Covid Inquiry: Discharging patients into care homes would be 'appropriate', warned top medic

The Covid inquiry has heard why health officials thought it was necessary to discharge hospital patients with the virus into care homes, ITV News' Romilly Weeks reports

Discharging positive Covid patients into care homes would be "entirely clinically appropriate" while not welcomed by families, a top medic warned the government in early March 2020.

In an email to the Department of Health seen by the Covid-19 Inquiry, Professor Dame Jenny Harries advised officials that it would need to become "reality" if cases grew exponentially.

Meanwhile, the former Health Secretary Sajid Javid described the "entirely dysfunctional" nature of Number 10 under Boris Johnson, while Dominic Raab dismissed the accusation.

The revelations came during a crucial week of evidence at the Covid-19 Inquiry, with the heavily scrutinised Matt Hancock due to appear on Thursday.

'This is a high level view' of a 'very bleak picture', says Professor Dame Jenny Harries

Releasing people into care homes – where thousands of people died of the virus – has been one of the chief controversies of how the government handled the pandemic.

In some cases, as first reported by ITV News, they were given just days to prepare for an influx of Covid-positive hospital patients, despite a government promise to put a "protective ring" around the sector.

In an email to Department of Health Officials on March 16 2020, seen by the Inquiry, Prof Dame Jenny said: "Whilst the prospect is perhaps what none of us would wish to plan for, I believe the reality will be that we will need to discharge Covid-19 positive patients into residential care settings for the reason you have noted. “This will be entirely clinically appropriate because the NHS will triage those to retain in acute settings who can benefit from that sector’s care. “The numbers of people with disease will rise sharply within a fairly short timeframe and I suspect make this fairly normal practice and more acceptable, but I do recognise that families and care homes will not welcome this in the initial phase.”

When questioned about it on Wednesday, the former deputy chief medical officer admitted it "sounds awful" but insisted it was "a very, very high level view" of what would happen if there was an "enormous explosion of cases", rather than an admission that the move was "fine".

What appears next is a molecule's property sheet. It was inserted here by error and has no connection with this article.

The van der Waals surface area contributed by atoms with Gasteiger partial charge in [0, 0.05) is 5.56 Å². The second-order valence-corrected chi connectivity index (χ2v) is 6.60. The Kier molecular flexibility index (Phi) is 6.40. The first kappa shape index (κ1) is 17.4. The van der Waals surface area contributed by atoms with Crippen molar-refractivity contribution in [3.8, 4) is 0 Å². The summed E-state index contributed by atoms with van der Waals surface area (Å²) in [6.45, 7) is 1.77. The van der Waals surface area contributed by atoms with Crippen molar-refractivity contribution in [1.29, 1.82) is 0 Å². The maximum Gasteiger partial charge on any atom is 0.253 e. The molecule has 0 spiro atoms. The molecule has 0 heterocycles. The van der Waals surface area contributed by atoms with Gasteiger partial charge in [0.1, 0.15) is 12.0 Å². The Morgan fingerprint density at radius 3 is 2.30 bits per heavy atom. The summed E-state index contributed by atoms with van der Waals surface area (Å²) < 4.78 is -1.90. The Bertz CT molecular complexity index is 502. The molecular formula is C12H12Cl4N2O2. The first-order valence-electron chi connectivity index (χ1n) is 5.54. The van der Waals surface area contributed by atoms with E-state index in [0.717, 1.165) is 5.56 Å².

"You should not take my email as to say 'the NHS is suddenly going to discharge lots of Covid-positive patients and that's absolutely fine'", the now chief executive of the UK Health Security Agency said.

" What it was doing was painting a picture to the person who was contributing to policy on the official side at the Department of Health.” She added: “I’m really keen to emphasise my email was a high-level view so people were aware of what was kind of coming over the hill, but the hill was still a little way away.”

'The extent of dysfunctionality was something I had not experienced before in any government', Sajid Javid tells the Inquiry

The former Health Secretary Sajid Javid also appeared before the Inquiry and described the "dysfunctional" environment in Downing Street under Boris Johnson's leadership.

Mr Javid, who resigned as Chancellor in February 2020, told the Inquiry he felt Mr Johnson was "not in charge" and his chief adviser Dominic Cummings was "running the government".

In his witness statement Mr Javid said he resigned because of Mr Cummings, who "sought to act as the prime minister in all but name" and "tried to make all key decisions within No 10".

Mr Javid returned as health secretary in June 2021, shortly after which Mr Johnson allegedly said he wanted all "malingering work-shy people" to get back to work, the Inquiry also heard.

Extracts from Professor Sir Patrick Vallance's diaries, shown to Mr Javid, revealed the then prime minister getting increasingly frustrated with Covid restrictions, in July 2021.

A diary entry dated July 2 said: “PM meeting – cases up, hospital admissions up. PM looks downbeat and talks of grim predictions. “Saj (Javid) says ‘we are going to have to learn to live with it’, ‘and die with it’, PM says." Mr Javid agreed there was a "broadly" toxic culture in Downing Street under Mr Johnson, which has been heard multiple times by other witnesses at the Inquiry.

'I don't accept the characterisation that there was some sort of puppet regime', Dominic Raab tells the Covid Inquiry

But Dominic Raab denied accusations that Mr Johnson's Number 10 was chaotic and "dysfunctional".

The former deputy prime minister, who stood in for Mr Johnson when he was hospitalised with covid, said: "There is a whole circus that can be built up in the media and elsewhere around the internal battles between individuals and some of that is natural and healthy."

He added Mr Cummings was “trying to galvanise direction of travel” in government which was “much needed” and said: "I just don't accept the characterisation that there was some sort of puppet regime".

Mr Raab also defended the government’s decision-making during the pandemic, saying it made “the best decisions” with the information available at the time.

The inquiry is currently taking evidence as part of its second module on core UK decision-making and political governance.

Want a quick and expert briefing on the biggest news stories? Listen to our latest podcasts to find out What You Need To Know...